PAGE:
Data

Recognizing and efficiently managing the diverse data types processed by your organization’s array of applications is crucial to the success of application risk management. This task is complicated by the sheer number of applications—which can span from widely-used commercial platforms (such as enterprise resource planning (ERP) systems and customer relationship management (CRM) systems) to bespoke in-house-developed programs. Each of these applications introduces its unique set of potential vulnerabilities and handles its own category of data.

Here are some of the core challenges faced in managing applications and their data types:

  • Diverse applications: Your organization may use a wide spectrum of applications, which could be in-house-developed, on-premise hosted, or third-party-managed on the cloud. Each application carries unique risks, especially when they handle sensitive, critical, or regulated data types. Therefore, categorizing applications by their data type is essential for determining the risk level they represent.
  • Proprietary applications: In-house developed applications may harbor unique vulnerabilities, as they might not be subject to the same rigorous security testing that commercial software undergoes. Recognizing and understanding these risks can guide the creation of targeted security measures and risk mitigation strategies.
  • Stakeholder ownership: Different stakeholders within your organization, such as IT professionals and department heads, may own various applications. It’s necessary, albeit complex, to keep track of the types of data handled by these diverse applications to better understand the potential risks.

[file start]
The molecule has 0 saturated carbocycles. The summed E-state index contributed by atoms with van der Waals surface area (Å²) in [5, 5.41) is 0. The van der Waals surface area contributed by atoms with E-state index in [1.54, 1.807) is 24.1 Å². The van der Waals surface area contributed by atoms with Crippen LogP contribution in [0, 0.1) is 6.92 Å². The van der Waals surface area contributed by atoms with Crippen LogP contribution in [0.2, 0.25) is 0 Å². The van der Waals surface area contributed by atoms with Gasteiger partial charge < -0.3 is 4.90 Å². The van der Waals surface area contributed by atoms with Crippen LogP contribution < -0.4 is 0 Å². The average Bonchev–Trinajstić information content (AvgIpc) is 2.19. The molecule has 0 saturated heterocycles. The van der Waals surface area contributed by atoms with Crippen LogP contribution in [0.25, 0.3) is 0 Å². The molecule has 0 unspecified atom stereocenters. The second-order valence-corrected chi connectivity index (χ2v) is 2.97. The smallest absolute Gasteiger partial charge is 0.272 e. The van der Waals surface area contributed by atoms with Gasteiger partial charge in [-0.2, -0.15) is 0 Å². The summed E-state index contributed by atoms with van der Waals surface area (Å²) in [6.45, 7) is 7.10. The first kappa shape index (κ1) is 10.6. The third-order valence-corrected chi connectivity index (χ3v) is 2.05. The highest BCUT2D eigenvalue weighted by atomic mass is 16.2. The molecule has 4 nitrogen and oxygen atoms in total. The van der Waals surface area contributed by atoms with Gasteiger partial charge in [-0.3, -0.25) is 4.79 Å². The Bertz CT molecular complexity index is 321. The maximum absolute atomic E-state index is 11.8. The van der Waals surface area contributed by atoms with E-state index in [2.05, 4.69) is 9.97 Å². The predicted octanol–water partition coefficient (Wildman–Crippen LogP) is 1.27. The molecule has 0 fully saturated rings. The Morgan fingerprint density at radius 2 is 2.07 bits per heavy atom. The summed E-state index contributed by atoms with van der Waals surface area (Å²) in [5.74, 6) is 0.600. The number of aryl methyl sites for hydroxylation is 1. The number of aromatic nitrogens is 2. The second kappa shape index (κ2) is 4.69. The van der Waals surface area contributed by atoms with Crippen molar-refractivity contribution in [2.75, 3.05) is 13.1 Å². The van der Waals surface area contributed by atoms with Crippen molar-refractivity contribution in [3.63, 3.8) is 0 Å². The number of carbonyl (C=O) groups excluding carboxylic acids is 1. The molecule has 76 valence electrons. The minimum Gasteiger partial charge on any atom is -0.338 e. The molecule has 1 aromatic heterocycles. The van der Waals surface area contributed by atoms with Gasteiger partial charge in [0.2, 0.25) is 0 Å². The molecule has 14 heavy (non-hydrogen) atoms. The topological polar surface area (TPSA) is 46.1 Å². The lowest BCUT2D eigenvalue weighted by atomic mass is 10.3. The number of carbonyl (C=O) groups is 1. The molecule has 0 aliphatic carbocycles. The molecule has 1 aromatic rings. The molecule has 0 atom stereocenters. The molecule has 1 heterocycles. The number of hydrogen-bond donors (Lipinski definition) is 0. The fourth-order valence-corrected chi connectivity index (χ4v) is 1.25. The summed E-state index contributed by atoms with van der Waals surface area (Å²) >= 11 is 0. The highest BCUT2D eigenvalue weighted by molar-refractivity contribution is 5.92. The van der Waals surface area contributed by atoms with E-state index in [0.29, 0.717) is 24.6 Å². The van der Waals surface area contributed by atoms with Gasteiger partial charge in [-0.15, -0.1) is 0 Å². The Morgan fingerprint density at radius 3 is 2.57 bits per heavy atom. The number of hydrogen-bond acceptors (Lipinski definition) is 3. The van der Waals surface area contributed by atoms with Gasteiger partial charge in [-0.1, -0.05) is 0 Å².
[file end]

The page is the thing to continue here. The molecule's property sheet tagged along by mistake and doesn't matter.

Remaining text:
• Regulatory oversight: Certain applications may process data under strict regulatory oversight (such as HIPAA, GLBA, FISMA, CMMC, GDPR, etc.), and non-compliance can have serious repercussions, especially in the event of security breaches.

In essence, effective ASRM and data management go hand in hand. Understanding the data that courses through your organization’s applications, you can identify and mitigate potential vulnerabilities, better protecting your valuable digital assets.

Accountability

ASRM is more than just locating and addressing vulnerabilities—it’s about cultivating a culture of information security within your organization. This involves several critical steps:

  1. Establishing ownership: Application owners—be they developers, managers, or IT personnel—need to recognize their crucial role in ensuring the security of the applications they handle. This means actively identifying and addressing potential vulnerabilities.
  2. Creating an application inventory: Your security team is pivotal in creating a comprehensive application inventory. This inventory should contain key details, such as where applications are deployed, who owns them, and the type of data they process. This rich dataset serves as a foundational knowledge base for managing and assessing application risks.
  3. Performing regular assessments: Creating an inventory is just the start. Regular risk assessments are also crucial. These may involve questionnaire-based self-assessments aligned with established security frameworks. These evaluations help confirm that the applications align with internal security policies, highlighting potential vulnerabilities and areas for enhancement.

When application owners understand their role and expectations, they become active partners in risk management, contributing to a more secure organization.